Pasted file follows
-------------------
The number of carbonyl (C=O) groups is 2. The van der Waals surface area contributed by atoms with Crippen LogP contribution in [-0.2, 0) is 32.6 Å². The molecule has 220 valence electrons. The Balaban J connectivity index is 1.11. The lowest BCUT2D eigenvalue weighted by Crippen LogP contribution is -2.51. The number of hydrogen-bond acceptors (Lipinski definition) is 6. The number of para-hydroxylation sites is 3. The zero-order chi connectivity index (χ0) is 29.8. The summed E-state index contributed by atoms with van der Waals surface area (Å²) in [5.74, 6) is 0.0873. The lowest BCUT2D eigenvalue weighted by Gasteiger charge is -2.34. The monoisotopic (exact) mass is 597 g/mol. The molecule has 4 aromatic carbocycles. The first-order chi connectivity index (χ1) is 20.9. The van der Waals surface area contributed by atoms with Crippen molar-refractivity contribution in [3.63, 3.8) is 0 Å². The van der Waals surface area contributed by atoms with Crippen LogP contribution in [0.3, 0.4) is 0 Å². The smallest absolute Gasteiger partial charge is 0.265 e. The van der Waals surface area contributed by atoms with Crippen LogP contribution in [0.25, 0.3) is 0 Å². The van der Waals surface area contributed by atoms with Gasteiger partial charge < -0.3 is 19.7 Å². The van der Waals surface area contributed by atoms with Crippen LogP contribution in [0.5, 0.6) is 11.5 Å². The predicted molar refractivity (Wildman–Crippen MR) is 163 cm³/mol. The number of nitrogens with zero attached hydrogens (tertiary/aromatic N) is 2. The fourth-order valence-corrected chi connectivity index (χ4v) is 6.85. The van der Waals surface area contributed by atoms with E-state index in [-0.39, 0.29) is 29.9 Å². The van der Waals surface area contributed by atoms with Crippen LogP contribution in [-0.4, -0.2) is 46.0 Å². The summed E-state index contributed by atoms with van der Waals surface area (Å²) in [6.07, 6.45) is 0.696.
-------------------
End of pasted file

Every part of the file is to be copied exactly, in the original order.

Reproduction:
The number of carbonyl (C=O) groups is 2. The van der Waals surface area contributed by atoms with Crippen LogP contribution in [-0.2, 0) is 32.6 Å². The molecule has 220 valence electrons. The Balaban J connectivity index is 1.11. The lowest BCUT2D eigenvalue weighted by Crippen LogP contribution is -2.51. The number of hydrogen-bond acceptors (Lipinski definition) is 6. The number of para-hydroxylation sites is 3. The zero-order chi connectivity index (χ0) is 29.8. The summed E-state index contributed by atoms with van der Waals surface area (Å²) in [5.74, 6) is 0.0873. The lowest BCUT2D eigenvalue weighted by Gasteiger charge is -2.34. The monoisotopic (exact) mass is 597 g/mol. The molecule has 4 aromatic carbocycles. The first-order chi connectivity index (χ1) is 20.9. The van der Waals surface area contributed by atoms with Crippen molar-refractivity contribution in [3.63, 3.8) is 0 Å². The van der Waals surface area contributed by atoms with Crippen LogP contribution in [0.3, 0.4) is 0 Å². The smallest absolute Gasteiger partial charge is 0.265 e. The van der Waals surface area contributed by atoms with Crippen LogP contribution in [0.25, 0.3) is 0 Å². The van der Waals surface area contributed by atoms with Gasteiger partial charge < -0.3 is 19.7 Å². The van der Waals surface area contributed by atoms with Crippen LogP contribution in [0.5, 0.6) is 11.5 Å². The predicted molar refractivity (Wildman–Crippen MR) is 163 cm³/mol. The number of nitrogens with zero attached hydrogens (tertiary/aromatic N) is 2. The fourth-order valence-corrected chi connectivity index (χ4v) is 6.85. The van der Waals surface area contributed by atoms with E-state index in [-0.39, 0.29) is 29.9 Å². The van der Waals surface area contributed by atoms with Crippen LogP contribution in [-0.4, -0.2) is 46.0 Å². The summed E-state index contributed by atoms with van der Waals surface area (Å²) in [6.07, 6.45) is 0.696.